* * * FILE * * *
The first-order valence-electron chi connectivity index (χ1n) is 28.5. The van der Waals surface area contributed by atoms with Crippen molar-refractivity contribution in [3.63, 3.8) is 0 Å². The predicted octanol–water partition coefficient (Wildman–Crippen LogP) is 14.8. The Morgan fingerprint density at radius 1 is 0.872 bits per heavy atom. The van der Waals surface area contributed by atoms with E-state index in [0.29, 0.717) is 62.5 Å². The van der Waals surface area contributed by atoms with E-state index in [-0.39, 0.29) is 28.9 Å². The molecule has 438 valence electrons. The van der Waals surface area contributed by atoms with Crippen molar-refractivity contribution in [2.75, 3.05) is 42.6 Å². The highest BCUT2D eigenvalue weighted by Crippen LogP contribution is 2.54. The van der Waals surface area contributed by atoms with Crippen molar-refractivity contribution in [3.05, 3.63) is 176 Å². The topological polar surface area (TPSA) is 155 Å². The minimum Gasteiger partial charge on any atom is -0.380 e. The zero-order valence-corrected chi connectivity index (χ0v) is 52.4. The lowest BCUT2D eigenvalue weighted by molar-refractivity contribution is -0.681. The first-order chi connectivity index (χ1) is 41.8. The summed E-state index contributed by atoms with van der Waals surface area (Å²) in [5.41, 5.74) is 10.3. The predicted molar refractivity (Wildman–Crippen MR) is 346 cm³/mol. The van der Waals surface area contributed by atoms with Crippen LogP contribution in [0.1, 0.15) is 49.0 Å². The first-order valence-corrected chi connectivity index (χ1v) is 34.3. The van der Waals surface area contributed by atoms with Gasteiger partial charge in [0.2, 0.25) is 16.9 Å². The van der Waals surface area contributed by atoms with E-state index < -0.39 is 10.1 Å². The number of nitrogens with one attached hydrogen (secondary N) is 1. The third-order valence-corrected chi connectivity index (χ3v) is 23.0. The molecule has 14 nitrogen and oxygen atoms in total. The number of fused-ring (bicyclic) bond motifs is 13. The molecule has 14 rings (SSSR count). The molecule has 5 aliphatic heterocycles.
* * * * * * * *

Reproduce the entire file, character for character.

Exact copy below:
The first-order valence-electron chi connectivity index (χ1n) is 28.5. The van der Waals surface area contributed by atoms with Crippen molar-refractivity contribution in [3.63, 3.8) is 0 Å². The predicted octanol–water partition coefficient (Wildman–Crippen LogP) is 14.8. The Morgan fingerprint density at radius 1 is 0.872 bits per heavy atom. The van der Waals surface area contributed by atoms with E-state index in [0.29, 0.717) is 62.5 Å². The van der Waals surface area contributed by atoms with E-state index in [-0.39, 0.29) is 28.9 Å². The molecule has 438 valence electrons. The van der Waals surface area contributed by atoms with Crippen molar-refractivity contribution in [2.75, 3.05) is 42.6 Å². The highest BCUT2D eigenvalue weighted by Crippen LogP contribution is 2.54. The van der Waals surface area contributed by atoms with Crippen molar-refractivity contribution in [3.05, 3.63) is 176 Å². The topological polar surface area (TPSA) is 155 Å². The minimum Gasteiger partial charge on any atom is -0.380 e. The zero-order valence-corrected chi connectivity index (χ0v) is 52.4. The lowest BCUT2D eigenvalue weighted by molar-refractivity contribution is -0.681. The first-order chi connectivity index (χ1) is 41.8. The summed E-state index contributed by atoms with van der Waals surface area (Å²) in [5.41, 5.74) is 10.3. The predicted molar refractivity (Wildman–Crippen MR) is 346 cm³/mol. The van der Waals surface area contributed by atoms with Crippen LogP contribution in [0.1, 0.15) is 49.0 Å². The first-order valence-corrected chi connectivity index (χ1v) is 34.3. The van der Waals surface area contributed by atoms with Gasteiger partial charge in [0.2, 0.25) is 16.9 Å². The van der Waals surface area contributed by atoms with E-state index < -0.39 is 10.1 Å². The number of nitrogens with one attached hydrogen (secondary N) is 1. The third-order valence-corrected chi connectivity index (χ3v) is 23.0. The molecule has 14 nitrogen and oxygen atoms in total. The number of fused-ring (bicyclic) bond motifs is 13. The molecule has 14 rings (SSSR count). The molecule has 5 aliphatic heterocycles.